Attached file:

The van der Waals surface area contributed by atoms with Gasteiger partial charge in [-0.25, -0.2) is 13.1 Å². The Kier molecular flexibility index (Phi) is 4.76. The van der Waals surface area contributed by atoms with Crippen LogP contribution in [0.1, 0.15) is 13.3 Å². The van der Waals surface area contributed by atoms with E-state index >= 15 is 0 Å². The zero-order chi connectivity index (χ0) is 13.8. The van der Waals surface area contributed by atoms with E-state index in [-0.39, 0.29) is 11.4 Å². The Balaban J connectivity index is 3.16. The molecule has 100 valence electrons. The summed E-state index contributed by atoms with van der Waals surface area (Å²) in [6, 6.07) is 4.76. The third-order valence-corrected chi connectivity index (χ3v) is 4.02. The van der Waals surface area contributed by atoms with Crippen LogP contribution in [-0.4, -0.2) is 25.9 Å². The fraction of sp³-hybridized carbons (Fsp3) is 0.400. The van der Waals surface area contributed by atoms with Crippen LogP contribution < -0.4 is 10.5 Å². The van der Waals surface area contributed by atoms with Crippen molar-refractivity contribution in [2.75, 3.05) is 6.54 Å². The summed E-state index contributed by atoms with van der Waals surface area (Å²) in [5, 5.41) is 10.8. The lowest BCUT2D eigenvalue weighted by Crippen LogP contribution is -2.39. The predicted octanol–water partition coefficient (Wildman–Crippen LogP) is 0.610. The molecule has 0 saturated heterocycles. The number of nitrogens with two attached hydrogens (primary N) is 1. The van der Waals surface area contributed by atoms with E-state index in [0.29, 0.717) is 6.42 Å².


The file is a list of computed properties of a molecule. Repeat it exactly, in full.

The van der Waals surface area contributed by atoms with Gasteiger partial charge in [-0.25, -0.2) is 13.1 Å². The Kier molecular flexibility index (Phi) is 4.76. The van der Waals surface area contributed by atoms with Crippen LogP contribution in [0.1, 0.15) is 13.3 Å². The van der Waals surface area contributed by atoms with E-state index >= 15 is 0 Å². The zero-order chi connectivity index (χ0) is 13.8. The van der Waals surface area contributed by atoms with E-state index in [-0.39, 0.29) is 11.4 Å². The Balaban J connectivity index is 3.16. The molecule has 100 valence electrons. The summed E-state index contributed by atoms with van der Waals surface area (Å²) in [6, 6.07) is 4.76. The third-order valence-corrected chi connectivity index (χ3v) is 4.02. The van der Waals surface area contributed by atoms with Crippen LogP contribution in [-0.4, -0.2) is 25.9 Å². The fraction of sp³-hybridized carbons (Fsp3) is 0.400. The van der Waals surface area contributed by atoms with Crippen LogP contribution < -0.4 is 10.5 Å². The van der Waals surface area contributed by atoms with Crippen molar-refractivity contribution in [2.75, 3.05) is 6.54 Å². The summed E-state index contributed by atoms with van der Waals surface area (Å²) in [5, 5.41) is 10.8. The lowest BCUT2D eigenvalue weighted by Crippen LogP contribution is -2.39. The predicted octanol–water partition coefficient (Wildman–Crippen LogP) is 0.610. The molecule has 0 saturated heterocycles. The number of nitrogens with two attached hydrogens (primary N) is 1. The van der Waals surface area contributed by atoms with E-state index in [0.29, 0.717) is 6.42 Å².